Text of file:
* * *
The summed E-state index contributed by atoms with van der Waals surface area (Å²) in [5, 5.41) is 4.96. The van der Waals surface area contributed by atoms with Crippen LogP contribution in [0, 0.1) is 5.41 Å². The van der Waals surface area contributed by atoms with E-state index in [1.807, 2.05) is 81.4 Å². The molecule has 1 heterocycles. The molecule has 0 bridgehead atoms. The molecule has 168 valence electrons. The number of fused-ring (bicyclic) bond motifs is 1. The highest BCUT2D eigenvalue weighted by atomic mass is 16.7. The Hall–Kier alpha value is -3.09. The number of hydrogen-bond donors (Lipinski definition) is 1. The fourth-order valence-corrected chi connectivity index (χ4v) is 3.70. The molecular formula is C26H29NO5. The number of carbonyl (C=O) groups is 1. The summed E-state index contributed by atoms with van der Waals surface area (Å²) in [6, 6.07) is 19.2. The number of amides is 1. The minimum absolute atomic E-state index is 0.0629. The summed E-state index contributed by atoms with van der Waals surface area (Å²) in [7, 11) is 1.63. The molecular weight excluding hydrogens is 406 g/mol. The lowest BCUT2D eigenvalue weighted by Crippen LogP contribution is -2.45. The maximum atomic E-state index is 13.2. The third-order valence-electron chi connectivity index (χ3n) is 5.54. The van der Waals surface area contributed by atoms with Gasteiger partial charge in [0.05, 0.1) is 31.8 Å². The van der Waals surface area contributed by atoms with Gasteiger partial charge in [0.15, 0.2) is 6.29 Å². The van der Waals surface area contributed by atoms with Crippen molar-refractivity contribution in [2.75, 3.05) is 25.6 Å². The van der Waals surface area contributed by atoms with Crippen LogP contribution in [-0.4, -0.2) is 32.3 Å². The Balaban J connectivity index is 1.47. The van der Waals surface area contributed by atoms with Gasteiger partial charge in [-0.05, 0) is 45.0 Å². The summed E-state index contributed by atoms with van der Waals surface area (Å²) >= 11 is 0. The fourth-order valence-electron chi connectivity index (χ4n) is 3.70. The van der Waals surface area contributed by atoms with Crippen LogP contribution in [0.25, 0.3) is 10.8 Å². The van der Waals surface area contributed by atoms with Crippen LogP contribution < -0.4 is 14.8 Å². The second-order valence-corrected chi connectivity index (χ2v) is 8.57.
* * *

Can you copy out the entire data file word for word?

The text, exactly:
The summed E-state index contributed by atoms with van der Waals surface area (Å²) in [5, 5.41) is 4.96. The van der Waals surface area contributed by atoms with Crippen LogP contribution in [0, 0.1) is 5.41 Å². The van der Waals surface area contributed by atoms with E-state index in [1.807, 2.05) is 81.4 Å². The molecule has 1 heterocycles. The molecule has 0 bridgehead atoms. The molecule has 168 valence electrons. The number of fused-ring (bicyclic) bond motifs is 1. The highest BCUT2D eigenvalue weighted by atomic mass is 16.7. The Hall–Kier alpha value is -3.09. The number of hydrogen-bond donors (Lipinski definition) is 1. The fourth-order valence-corrected chi connectivity index (χ4v) is 3.70. The molecular formula is C26H29NO5. The number of carbonyl (C=O) groups is 1. The summed E-state index contributed by atoms with van der Waals surface area (Å²) in [6, 6.07) is 19.2. The number of amides is 1. The minimum absolute atomic E-state index is 0.0629. The summed E-state index contributed by atoms with van der Waals surface area (Å²) in [7, 11) is 1.63. The molecular weight excluding hydrogens is 406 g/mol. The lowest BCUT2D eigenvalue weighted by Crippen LogP contribution is -2.45. The maximum atomic E-state index is 13.2. The third-order valence-electron chi connectivity index (χ3n) is 5.54. The van der Waals surface area contributed by atoms with Gasteiger partial charge in [0.05, 0.1) is 31.8 Å². The van der Waals surface area contributed by atoms with Gasteiger partial charge in [0.15, 0.2) is 6.29 Å². The van der Waals surface area contributed by atoms with Crippen molar-refractivity contribution in [2.75, 3.05) is 25.6 Å². The van der Waals surface area contributed by atoms with Crippen LogP contribution in [-0.4, -0.2) is 32.3 Å². The Balaban J connectivity index is 1.47. The van der Waals surface area contributed by atoms with Gasteiger partial charge in [-0.05, 0) is 45.0 Å². The summed E-state index contributed by atoms with van der Waals surface area (Å²) >= 11 is 0. The fourth-order valence-electron chi connectivity index (χ4n) is 3.70. The van der Waals surface area contributed by atoms with Crippen LogP contribution in [0.25, 0.3) is 10.8 Å². The van der Waals surface area contributed by atoms with Crippen LogP contribution < -0.4 is 14.8 Å². The second-order valence-corrected chi connectivity index (χ2v) is 8.57.